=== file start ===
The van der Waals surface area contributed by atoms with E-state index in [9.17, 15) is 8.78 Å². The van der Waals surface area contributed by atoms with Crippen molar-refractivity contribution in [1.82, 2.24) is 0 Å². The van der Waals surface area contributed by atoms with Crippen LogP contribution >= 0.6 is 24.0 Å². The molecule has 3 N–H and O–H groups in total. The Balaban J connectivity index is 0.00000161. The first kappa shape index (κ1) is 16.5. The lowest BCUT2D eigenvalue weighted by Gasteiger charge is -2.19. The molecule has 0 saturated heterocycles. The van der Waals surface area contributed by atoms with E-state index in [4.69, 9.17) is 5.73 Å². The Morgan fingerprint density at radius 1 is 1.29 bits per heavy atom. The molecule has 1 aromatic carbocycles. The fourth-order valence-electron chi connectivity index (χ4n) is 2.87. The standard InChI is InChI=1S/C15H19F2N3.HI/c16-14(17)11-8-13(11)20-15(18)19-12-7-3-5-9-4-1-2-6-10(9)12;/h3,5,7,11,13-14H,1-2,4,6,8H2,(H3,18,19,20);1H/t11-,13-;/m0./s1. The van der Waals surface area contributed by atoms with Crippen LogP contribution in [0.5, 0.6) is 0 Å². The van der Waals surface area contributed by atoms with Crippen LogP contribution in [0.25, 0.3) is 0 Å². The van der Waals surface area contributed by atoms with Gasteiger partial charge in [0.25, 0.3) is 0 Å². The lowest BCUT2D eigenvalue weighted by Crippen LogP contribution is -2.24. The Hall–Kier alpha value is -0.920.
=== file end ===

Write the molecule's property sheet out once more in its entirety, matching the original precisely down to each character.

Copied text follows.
The van der Waals surface area contributed by atoms with E-state index in [9.17, 15) is 8.78 Å². The van der Waals surface area contributed by atoms with Crippen molar-refractivity contribution in [1.82, 2.24) is 0 Å². The van der Waals surface area contributed by atoms with Crippen LogP contribution >= 0.6 is 24.0 Å². The molecule has 3 N–H and O–H groups in total. The Balaban J connectivity index is 0.00000161. The first kappa shape index (κ1) is 16.5. The lowest BCUT2D eigenvalue weighted by Gasteiger charge is -2.19. The molecule has 0 saturated heterocycles. The van der Waals surface area contributed by atoms with E-state index in [4.69, 9.17) is 5.73 Å². The Morgan fingerprint density at radius 1 is 1.29 bits per heavy atom. The molecule has 1 aromatic carbocycles. The fourth-order valence-electron chi connectivity index (χ4n) is 2.87. The standard InChI is InChI=1S/C15H19F2N3.HI/c16-14(17)11-8-13(11)20-15(18)19-12-7-3-5-9-4-1-2-6-10(9)12;/h3,5,7,11,13-14H,1-2,4,6,8H2,(H3,18,19,20);1H/t11-,13-;/m0./s1. The van der Waals surface area contributed by atoms with Crippen LogP contribution in [0.5, 0.6) is 0 Å². The van der Waals surface area contributed by atoms with Crippen LogP contribution in [0.25, 0.3) is 0 Å². The van der Waals surface area contributed by atoms with Gasteiger partial charge in [0.25, 0.3) is 0 Å². The lowest BCUT2D eigenvalue weighted by Crippen LogP contribution is -2.24. The Hall–Kier alpha value is -0.920.